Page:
The development of the BMW M1 was driven by aspects related to a potentially successfull racing career. The road version was the spin-off. Nevertheless it was considered important to conform with the "Allgemeine Betriebserlaubnis" (ABE), the German regulation defining the requirements for a car to be allowed generally on German roads. This was the only way to avoid the exhaustive and expensive "Einzelabnahmen" - an admission for the road on an individual basis to be passed for each single car. The ABE also required crash tests. Thanks to that requirement, the M1 features a crash-optimised front section.
Important criteria, which were highlighted in the requirements for the project E26 - the BMW M1 - were:
- Cerb weight: lowest possible, to have overhead available for conforming with several racing regulations concerning minimum weight
- Weight balance: traction-optimised, in order to comply with the 800 hp in racetrim (ideal 50% weight on the front axle)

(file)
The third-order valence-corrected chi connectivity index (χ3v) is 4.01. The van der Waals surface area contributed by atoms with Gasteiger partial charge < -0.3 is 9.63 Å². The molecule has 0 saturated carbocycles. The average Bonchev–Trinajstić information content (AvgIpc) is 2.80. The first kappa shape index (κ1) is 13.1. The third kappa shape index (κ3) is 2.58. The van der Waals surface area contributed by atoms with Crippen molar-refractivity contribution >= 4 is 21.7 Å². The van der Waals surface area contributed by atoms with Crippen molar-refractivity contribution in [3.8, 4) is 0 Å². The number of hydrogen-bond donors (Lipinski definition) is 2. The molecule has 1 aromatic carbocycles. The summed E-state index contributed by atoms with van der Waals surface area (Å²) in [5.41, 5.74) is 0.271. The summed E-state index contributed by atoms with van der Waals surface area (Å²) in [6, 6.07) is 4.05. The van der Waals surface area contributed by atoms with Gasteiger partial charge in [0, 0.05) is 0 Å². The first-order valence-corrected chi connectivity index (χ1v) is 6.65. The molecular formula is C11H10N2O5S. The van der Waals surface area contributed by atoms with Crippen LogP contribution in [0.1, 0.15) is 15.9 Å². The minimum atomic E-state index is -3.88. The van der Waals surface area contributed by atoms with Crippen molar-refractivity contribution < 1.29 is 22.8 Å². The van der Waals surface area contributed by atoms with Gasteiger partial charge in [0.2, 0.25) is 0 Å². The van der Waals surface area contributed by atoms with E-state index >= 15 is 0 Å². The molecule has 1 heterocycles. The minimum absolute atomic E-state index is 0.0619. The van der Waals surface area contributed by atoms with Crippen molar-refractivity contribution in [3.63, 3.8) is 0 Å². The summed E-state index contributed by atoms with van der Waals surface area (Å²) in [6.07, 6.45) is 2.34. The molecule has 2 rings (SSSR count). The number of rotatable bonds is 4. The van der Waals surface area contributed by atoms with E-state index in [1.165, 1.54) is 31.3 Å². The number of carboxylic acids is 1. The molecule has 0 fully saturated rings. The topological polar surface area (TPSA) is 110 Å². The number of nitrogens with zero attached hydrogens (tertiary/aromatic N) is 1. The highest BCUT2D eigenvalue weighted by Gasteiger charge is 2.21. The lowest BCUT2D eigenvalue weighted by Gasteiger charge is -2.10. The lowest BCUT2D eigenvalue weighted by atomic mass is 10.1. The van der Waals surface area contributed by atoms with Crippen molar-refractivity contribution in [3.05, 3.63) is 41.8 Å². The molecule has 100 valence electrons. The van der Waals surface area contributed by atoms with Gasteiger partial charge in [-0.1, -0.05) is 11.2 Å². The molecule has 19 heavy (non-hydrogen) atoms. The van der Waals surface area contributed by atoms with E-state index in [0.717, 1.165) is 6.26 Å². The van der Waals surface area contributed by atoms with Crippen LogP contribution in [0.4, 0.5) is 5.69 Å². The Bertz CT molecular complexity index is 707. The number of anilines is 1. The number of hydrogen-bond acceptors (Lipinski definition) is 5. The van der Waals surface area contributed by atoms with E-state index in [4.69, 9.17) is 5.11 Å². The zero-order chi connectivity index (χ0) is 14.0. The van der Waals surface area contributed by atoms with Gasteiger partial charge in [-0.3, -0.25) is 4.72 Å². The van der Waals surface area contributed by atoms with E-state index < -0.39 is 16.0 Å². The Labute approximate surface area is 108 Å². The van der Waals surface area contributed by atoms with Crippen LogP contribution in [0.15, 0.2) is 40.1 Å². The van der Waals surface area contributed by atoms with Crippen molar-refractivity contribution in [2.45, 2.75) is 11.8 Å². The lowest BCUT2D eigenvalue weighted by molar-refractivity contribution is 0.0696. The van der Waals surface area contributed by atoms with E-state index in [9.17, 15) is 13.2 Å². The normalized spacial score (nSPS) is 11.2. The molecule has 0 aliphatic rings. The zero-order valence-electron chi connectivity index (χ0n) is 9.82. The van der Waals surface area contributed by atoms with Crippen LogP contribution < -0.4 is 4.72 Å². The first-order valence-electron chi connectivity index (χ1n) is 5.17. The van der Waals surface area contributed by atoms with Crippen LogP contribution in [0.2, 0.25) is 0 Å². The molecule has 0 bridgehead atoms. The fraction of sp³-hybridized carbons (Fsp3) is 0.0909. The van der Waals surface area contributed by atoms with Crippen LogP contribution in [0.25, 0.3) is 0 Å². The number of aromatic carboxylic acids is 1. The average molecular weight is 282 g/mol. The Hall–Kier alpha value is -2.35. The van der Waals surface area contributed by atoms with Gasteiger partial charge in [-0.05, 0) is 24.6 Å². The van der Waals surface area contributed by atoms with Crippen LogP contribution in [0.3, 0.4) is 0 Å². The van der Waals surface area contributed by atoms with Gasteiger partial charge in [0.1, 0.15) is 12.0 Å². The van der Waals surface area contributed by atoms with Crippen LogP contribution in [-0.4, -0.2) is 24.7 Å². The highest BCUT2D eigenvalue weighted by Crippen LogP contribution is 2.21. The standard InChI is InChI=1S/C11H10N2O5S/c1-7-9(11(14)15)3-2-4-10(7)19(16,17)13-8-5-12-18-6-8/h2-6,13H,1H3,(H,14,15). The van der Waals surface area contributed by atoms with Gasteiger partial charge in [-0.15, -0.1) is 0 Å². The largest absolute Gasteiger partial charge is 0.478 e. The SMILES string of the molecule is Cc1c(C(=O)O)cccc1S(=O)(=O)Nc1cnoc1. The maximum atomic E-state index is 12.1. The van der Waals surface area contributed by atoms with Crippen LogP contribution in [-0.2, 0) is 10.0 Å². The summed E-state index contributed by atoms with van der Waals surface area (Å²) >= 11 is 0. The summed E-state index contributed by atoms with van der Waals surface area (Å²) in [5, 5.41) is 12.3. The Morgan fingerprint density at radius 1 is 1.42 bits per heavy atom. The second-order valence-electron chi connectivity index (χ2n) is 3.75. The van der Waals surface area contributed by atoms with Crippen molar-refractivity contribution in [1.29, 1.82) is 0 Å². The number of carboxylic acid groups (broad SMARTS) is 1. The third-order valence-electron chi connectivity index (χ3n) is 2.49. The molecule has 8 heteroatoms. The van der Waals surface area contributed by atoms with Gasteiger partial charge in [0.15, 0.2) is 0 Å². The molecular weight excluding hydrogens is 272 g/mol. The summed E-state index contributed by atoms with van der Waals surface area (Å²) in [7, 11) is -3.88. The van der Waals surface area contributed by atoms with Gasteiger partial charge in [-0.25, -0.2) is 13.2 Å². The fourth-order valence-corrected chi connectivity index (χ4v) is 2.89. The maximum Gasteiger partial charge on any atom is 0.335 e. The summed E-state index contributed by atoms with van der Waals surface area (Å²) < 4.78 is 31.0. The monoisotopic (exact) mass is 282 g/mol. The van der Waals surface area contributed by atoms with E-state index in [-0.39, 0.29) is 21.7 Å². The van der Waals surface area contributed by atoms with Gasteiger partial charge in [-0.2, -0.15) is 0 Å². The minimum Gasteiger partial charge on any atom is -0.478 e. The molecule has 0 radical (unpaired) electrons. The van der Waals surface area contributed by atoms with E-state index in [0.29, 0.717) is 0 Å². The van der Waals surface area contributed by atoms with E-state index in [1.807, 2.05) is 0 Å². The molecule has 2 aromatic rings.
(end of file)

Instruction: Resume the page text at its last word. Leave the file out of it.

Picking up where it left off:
- Aerodynamics: smallest possible up-force together with smallest possible front area and favourable cw-coefficient
- CG-height: low (Racing) for superior road-holding
- Body: modular and fast assembly
- Engine: Basis should be the series six-cylinder block
- Suspension: adjustable with largest possible variability
Viewed in the light of the requirements above, it becomes clear why the M1 became and still is the one and only mid-engine coupé by BMW. The requirement "weight balance" was very important to development. In the meantime BMW has shown that an optimised weight balance can also be realised with a conventional arrangement. In a racing car where you have the freedom of arranging the aggregates the way you want to, mid-engine concepts clearly are advantageous.